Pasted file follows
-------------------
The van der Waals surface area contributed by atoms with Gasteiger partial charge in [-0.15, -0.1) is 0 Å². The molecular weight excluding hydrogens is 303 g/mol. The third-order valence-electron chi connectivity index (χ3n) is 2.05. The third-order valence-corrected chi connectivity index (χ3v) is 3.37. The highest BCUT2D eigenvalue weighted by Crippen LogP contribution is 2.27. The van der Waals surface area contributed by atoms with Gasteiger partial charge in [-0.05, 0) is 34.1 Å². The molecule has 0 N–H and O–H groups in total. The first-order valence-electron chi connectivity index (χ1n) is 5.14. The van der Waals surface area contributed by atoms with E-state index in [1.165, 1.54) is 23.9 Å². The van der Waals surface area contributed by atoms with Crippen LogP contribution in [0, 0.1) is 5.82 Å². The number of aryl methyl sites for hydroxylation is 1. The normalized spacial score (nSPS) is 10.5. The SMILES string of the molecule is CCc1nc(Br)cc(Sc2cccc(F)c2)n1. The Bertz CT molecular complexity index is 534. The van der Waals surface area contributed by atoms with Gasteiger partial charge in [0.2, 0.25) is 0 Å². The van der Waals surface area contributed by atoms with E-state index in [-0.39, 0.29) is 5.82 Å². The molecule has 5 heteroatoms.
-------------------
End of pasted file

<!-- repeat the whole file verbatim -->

The van der Waals surface area contributed by atoms with Gasteiger partial charge in [-0.15, -0.1) is 0 Å². The molecular weight excluding hydrogens is 303 g/mol. The third-order valence-electron chi connectivity index (χ3n) is 2.05. The third-order valence-corrected chi connectivity index (χ3v) is 3.37. The highest BCUT2D eigenvalue weighted by Crippen LogP contribution is 2.27. The van der Waals surface area contributed by atoms with Gasteiger partial charge in [-0.05, 0) is 34.1 Å². The molecule has 0 N–H and O–H groups in total. The first-order valence-electron chi connectivity index (χ1n) is 5.14. The van der Waals surface area contributed by atoms with E-state index in [1.165, 1.54) is 23.9 Å². The van der Waals surface area contributed by atoms with Crippen LogP contribution in [0, 0.1) is 5.82 Å². The number of aryl methyl sites for hydroxylation is 1. The normalized spacial score (nSPS) is 10.5. The SMILES string of the molecule is CCc1nc(Br)cc(Sc2cccc(F)c2)n1. The Bertz CT molecular complexity index is 534. The van der Waals surface area contributed by atoms with Gasteiger partial charge in [0.2, 0.25) is 0 Å². The van der Waals surface area contributed by atoms with E-state index in [-0.39, 0.29) is 5.82 Å². The molecule has 5 heteroatoms.